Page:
By Craig Anderson

How To Create Friendlier Random Passwords

By Craig Anderson

One aspect of web applications which is almost always overlooked when it comes to accessibility is how easy any randomly generated string might be to read. If you’re lucky enough to have near perfect vision and have no learning or cognitive disabilities such as dyslexia, you mightn’t suffer from any problems reading randomly generated strings, but for many users distinguishing between zero and upper-case Os, ones and lower-case Ls, and even the letters b and d can be difficult.

So, in a recent project which required me to automatically generate passwords on request, I decided to put this into practice with the following PHP function:

function GenerateRandomString($length) {
	$characters = array('2', '3', '4', '5', '6', '7', '8', '9',
			'a', 'c', 'e', 'f', 'g', 'h', 'i', 'j', 'k', 'm', 'p',
			'q', 's', 't', 'u', 'v', 'w', 'x', 'y', 'z');
	$randomString = "";

Nothing too special going on here, except that the sometimes troublesome pairs of characters mentioned previously have been eliminated.

Now, it’s true that if we use this function to generate passwords, the passwords created will be less secure — this function can only create 285 (17 million) different five-character passwords whereas if I had included the missing characters this number would’ve been 365 (60 million). That’s a trade-off you’ll have to accept in return for fewer frustrated users having difficulty logging on to your site, which can be mitigated by forcing users to change their generated password to something chosen by them.

Note: If you know of any other characters that people have trouble with, leave a comment and I’ll update this post. Thanks!

  • The difficulty in distinguishing between a 1 and an l has always been a huge source of frustration for me. Great idea Craig!

  • danh2000

    N1ce 1bea, 1 0ften strugg1e t00

  • I think it also depends quite a bit on the font used :-)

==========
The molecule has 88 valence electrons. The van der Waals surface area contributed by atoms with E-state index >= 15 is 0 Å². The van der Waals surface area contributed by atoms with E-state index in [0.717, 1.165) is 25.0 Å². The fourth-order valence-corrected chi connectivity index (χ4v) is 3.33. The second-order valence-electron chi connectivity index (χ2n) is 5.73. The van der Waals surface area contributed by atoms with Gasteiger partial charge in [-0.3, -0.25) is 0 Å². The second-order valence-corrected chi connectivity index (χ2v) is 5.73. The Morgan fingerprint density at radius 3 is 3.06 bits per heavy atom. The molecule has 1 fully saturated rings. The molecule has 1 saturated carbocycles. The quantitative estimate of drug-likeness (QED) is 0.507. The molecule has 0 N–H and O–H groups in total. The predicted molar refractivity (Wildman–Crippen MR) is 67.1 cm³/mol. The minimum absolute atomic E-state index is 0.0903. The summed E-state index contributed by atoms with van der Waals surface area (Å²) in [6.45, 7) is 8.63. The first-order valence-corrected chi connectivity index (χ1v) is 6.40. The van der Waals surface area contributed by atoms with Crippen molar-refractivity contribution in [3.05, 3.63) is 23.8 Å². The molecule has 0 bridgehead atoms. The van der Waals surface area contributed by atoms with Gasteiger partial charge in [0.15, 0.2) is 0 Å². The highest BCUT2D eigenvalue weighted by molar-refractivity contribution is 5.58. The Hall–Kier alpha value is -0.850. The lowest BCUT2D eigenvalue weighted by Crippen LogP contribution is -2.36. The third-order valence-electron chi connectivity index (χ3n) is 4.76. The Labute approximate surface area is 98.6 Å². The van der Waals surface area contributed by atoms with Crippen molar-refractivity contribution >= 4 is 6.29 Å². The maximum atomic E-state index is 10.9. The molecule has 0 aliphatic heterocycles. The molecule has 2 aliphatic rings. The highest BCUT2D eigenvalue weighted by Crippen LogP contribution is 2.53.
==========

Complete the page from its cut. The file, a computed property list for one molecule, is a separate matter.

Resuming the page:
I find with some fonts it can sometimes be hard to distinguish between the combination of r and n – so rn and m.

    If as you suggest some people have difficulty telling the difference between the letters b and d – mightn’t some people have the same problem with the p and q? Oh and let’s not forget about two consecutive letters such as a double v: vv – which might look like a w to some – again I think this depends on the font used.

  • @AussieJohn: It’s a good point you make re: ‘rn’ vs. ‘m’ and I’ll update the code to reflect that, but the difference between ‘b’ and ‘d’ vs. ‘p’ and ‘q’ is interesting. I’m no expert in the field and would be happy to be proven wrong, but in my reading it’s the fact that these letters rhyme that makes them confusing for dyslexics:

    “Their brains are not set up to deal with the sounds of words correctly, so they can’t match [sounds] to the right letters,” says Elise Temple, a neuroscience graduate student at Stanford and the lead author of the study. “The problem [lies] with matching letters to sounds rather than just letters themselves.” For example, a dyslexic has trouble distinguishing between letters that rhyme, such as ‘D’ and ‘B.’

    Does this mean every letter which ends with that ‘ee’ sound should be excluded? I’m not sure, but ‘b’ and ‘d’ seem to be the ones which cause the most confusion.

  • Just me

    Eek – do you really use uppercase function names? Personal preference obviously, but capitalized like that it looks like a class name.

  • @craiga: Interesting article – it’s good to have some light shed on that subject. This does raise another point though. Should we therefore also exclude the letters c, e, g, p, t and v. I know this is quite a stretch, but read aloud the following line and it makes sense.
    b, c, d, g, p, t, v

    Thoughts anyone?

  • Anonymous

    This is very quickly limiting the entropy of the password as these troublesome characters are being eliminated. You’ll need to increase the length of such passwords in order to gain a similar degree of security.

    From my understanding, the “random password” feature has often been used to allow users to generate very strong passwords. If this is the intended use, then the original code makes a lot of sense. However, catering the code to dyslexics seems like a fairly large cut in security when those users will probably opt to make their own passwords tailored to their needs specifically.